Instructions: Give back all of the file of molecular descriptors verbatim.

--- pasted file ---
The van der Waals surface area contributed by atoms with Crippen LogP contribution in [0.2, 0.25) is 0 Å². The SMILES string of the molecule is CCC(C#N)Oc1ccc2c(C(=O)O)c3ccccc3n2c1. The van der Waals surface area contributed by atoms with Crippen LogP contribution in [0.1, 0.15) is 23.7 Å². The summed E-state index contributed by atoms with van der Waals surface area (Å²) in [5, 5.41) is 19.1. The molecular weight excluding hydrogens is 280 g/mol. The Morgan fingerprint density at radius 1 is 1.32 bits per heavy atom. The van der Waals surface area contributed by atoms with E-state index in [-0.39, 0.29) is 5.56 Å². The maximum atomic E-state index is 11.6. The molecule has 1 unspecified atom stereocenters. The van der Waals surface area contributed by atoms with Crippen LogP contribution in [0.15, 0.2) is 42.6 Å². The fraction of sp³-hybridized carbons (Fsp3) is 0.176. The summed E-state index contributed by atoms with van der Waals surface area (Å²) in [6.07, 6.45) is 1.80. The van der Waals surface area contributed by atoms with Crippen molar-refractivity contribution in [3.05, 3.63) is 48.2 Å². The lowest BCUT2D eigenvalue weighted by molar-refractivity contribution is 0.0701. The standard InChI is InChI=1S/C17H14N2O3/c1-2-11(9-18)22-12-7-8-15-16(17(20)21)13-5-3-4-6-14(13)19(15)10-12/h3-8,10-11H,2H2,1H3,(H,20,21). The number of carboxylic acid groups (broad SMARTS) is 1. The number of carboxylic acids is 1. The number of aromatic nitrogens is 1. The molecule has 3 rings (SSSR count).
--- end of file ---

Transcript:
The van der Waals surface area contributed by atoms with Crippen LogP contribution in [0.2, 0.25) is 0 Å². The SMILES string of the molecule is CCC(C#N)Oc1ccc2c(C(=O)O)c3ccccc3n2c1. The van der Waals surface area contributed by atoms with Crippen LogP contribution in [0.1, 0.15) is 23.7 Å². The summed E-state index contributed by atoms with van der Waals surface area (Å²) in [5, 5.41) is 19.1. The molecular weight excluding hydrogens is 280 g/mol. The Morgan fingerprint density at radius 1 is 1.32 bits per heavy atom. The van der Waals surface area contributed by atoms with E-state index in [-0.39, 0.29) is 5.56 Å². The maximum atomic E-state index is 11.6. The molecule has 1 unspecified atom stereocenters. The van der Waals surface area contributed by atoms with Crippen LogP contribution in [0.15, 0.2) is 42.6 Å². The fraction of sp³-hybridized carbons (Fsp3) is 0.176. The summed E-state index contributed by atoms with van der Waals surface area (Å²) in [6.07, 6.45) is 1.80. The van der Waals surface area contributed by atoms with Crippen molar-refractivity contribution in [3.05, 3.63) is 48.2 Å². The lowest BCUT2D eigenvalue weighted by molar-refractivity contribution is 0.0701. The standard InChI is InChI=1S/C17H14N2O3/c1-2-11(9-18)22-12-7-8-15-16(17(20)21)13-5-3-4-6-14(13)19(15)10-12/h3-8,10-11H,2H2,1H3,(H,20,21). The number of carboxylic acid groups (broad SMARTS) is 1. The number of carboxylic acids is 1. The number of aromatic nitrogens is 1. The molecule has 3 rings (SSSR count).